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Oramics, the DIY collective of women and LGBTQIA artists in Poland, is evolving into an agency, bringing Polish artists to a European scene dominated by big-name acts from London and Berlin. Here are the artists to tell us why they’re doing it – and how they’re making it work.

Oramics is named for BBC Radiophonic Workshop pioneer Daphne Oram and her techniques (unique visual synthesis methods) and her practice at large. (There’s a good Guardian story on both Oram and Delia Derbyshire, and I suspect also relevant to artists trying to make their life move forward, both women battled depression.)

Poland’s Oramics has already established itself as a prolific and talented crew of music makers, DJs, and curators. But for all the complaints you might hear that gender or feminism are becoming “commodities” in the electronic music scene, the number of collectives that have made a move to bookings – you know, the stuff you might actually get paid for – are fairly few. NYC-based Discwoman has rocketed into that territory in their four years of existence, not only acting as booking agency to their artists but working as an event platform and even offering up their own merch – check their shop. And in Berlin, Room 4 Resistance has seen some high profile collaborations and artists booked on a major agency (Futura Artists). But those are rarities more than the norm, at least in what I’ve been able to research.

And that’s still New York and Berlin. In Poland, club kids have far less money to spend (especially accounting for translating PLN currency to EUR), and acts tend not to become international stars quite as easily. Plus, with far-right political pressure cranking up in Poland and across Europe, being open about gender and sexual identity is making a significant statement.

So I spoke to Oramics’ artist-founders – they all wanted to speak equally, in fact – to tell us how they’re working to make their project work and grow.

For a listening soundtrack, let’s start with FOQL’s guest mix for NTS radio, packed with new Polish music:

Want to share a little bit about your artist roster? Who are they; how did you find one another?

Mala Herba: I perform solo as Mala Herba. It’s dark, minimal witchy wave, synth witchcraft as I call it. I joined Oramics after I out up a show for FOQL (Justyna). I knew Oramics through networking because I was also organizing electronic music workshops with a feminist approach.

Monster: I have been DJing for a long time and I’m from a similar background as Zosia [Mala Herba], I’ve been part of the DIY scene for ages, not really of the clubbing scene, until last year when I started DJing much more with my local Poznan crew (LOW Kollektiv). Many years ago I also ran DJing workshops at some feminist events. I actually first reached out to Oramics when I was looking for some female DJs for a party in Poznan I was co-organizing. They invited me to record a podcast for them and shortly after I was asked to join them. I play a lot of acid and Chicago house, electro, and old-school techno.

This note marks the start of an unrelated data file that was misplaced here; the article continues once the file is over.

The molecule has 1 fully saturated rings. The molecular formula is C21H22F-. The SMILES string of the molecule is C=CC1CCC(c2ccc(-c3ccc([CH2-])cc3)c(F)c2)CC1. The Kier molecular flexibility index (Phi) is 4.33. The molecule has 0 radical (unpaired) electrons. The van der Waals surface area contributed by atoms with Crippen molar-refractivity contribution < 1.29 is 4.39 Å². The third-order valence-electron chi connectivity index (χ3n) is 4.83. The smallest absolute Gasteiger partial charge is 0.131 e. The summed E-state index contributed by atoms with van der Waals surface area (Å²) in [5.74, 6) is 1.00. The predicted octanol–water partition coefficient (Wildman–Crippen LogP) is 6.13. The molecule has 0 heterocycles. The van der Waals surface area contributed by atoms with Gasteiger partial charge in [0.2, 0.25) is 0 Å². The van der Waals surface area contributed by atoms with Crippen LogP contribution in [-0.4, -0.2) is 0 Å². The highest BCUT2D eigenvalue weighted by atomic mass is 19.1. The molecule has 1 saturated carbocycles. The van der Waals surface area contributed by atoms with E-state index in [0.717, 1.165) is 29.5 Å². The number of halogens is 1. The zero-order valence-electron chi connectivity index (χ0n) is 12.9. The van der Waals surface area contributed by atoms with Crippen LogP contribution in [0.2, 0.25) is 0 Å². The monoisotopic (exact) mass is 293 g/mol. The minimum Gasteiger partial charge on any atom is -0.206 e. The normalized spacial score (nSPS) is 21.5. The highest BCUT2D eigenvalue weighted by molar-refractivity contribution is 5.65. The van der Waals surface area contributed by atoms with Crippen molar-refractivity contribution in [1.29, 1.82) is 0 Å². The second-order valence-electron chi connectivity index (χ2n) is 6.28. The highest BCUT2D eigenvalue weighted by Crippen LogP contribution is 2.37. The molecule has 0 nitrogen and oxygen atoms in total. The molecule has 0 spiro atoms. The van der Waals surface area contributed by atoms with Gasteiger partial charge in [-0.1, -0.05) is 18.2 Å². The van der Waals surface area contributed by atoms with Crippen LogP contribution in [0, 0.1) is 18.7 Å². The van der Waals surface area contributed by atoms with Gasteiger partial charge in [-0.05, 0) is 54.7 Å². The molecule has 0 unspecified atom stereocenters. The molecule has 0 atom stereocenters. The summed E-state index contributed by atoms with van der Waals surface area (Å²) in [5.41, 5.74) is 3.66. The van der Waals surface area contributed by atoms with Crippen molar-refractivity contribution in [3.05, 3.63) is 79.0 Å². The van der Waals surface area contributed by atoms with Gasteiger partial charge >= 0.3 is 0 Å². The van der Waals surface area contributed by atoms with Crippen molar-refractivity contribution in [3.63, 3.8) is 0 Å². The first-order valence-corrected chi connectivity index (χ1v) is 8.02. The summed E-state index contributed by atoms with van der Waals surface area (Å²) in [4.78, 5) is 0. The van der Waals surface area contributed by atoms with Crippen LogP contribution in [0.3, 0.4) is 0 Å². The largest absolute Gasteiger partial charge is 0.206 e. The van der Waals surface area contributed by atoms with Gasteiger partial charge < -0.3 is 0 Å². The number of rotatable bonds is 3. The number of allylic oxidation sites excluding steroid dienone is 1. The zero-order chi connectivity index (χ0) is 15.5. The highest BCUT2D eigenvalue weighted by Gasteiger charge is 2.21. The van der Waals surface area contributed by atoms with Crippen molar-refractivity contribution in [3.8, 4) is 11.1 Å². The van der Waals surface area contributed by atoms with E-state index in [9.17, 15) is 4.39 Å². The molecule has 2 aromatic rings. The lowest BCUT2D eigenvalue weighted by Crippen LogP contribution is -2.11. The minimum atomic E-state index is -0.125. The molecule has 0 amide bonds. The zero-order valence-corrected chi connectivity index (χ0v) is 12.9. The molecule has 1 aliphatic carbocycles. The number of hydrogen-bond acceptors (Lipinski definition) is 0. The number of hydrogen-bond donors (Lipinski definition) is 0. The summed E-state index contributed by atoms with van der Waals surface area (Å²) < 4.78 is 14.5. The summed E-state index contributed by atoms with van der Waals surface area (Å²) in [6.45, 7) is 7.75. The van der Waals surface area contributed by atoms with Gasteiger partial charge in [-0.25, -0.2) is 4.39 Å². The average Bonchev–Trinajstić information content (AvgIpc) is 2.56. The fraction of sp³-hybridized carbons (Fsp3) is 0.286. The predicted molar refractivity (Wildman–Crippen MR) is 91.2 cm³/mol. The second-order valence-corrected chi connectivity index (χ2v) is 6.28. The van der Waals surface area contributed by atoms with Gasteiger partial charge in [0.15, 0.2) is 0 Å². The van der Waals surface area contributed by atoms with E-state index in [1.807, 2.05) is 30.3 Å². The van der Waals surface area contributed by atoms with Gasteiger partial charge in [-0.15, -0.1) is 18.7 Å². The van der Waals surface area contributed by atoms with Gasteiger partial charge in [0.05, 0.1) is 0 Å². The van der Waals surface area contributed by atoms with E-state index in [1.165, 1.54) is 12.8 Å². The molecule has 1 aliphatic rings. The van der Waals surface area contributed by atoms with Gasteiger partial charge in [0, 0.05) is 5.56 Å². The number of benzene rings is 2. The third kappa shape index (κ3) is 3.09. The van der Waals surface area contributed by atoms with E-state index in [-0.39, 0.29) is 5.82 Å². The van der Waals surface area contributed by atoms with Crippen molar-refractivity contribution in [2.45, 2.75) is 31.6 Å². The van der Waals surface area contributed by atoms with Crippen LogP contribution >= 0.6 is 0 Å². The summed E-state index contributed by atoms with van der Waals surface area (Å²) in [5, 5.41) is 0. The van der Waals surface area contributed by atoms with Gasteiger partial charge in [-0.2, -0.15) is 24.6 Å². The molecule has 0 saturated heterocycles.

ISNT: I’ve been DJing and promoting events in Warsaw since 2005, first in Behind the Stage collective. I’ve always been looking for women and I’ve been trying to invite them to my parties. I created a series of events called BTS Female, but it later turned out that it actually needs independent space and together with VTSS (who later left our crew) we created Oramics. We drew a lot of attention and we met some girls who shared our vision and that’s how I met FOQL, with whom I quickly found common ground and we wanted to work together. Six months ago I moved to France and FOQL was left all by herself with the work and having already appreciated the work of Mala Herba, Monster and dogheadsruigeri we asked them to join us. Each one of us is different musically, we have varying experiences and that is a huge advantage, because we can share the work and each one of has can contribute in her own way. Our small dream team 🙂

dogheadsurigeri.

dogheadsurigeri mix for Oramics:

What sorts of workshops are you running? Was this significant to attendees, to be able to have a dedicated space to learn – either for a sense of community, or because they had encountered discrimination elsewhere?

Monster: We’ve been running music production, DJing and audiovisual workshops in different cities in Poland, and we’ve definitely noticed that the format of our workshops and the way we presented them was very important to the attendees. We made it very clear that we want to create a safe space, where no discrimination is allowed, and we also paid a lot of attention to picking the right people to run the workshops. We’ve all been to classes of music production where the instructor wasn’t really interested in any kind of interaction but it was rather a lecture. We want the attendees to be as involved as possible, and picking thoughtful and empathetic teachers is key.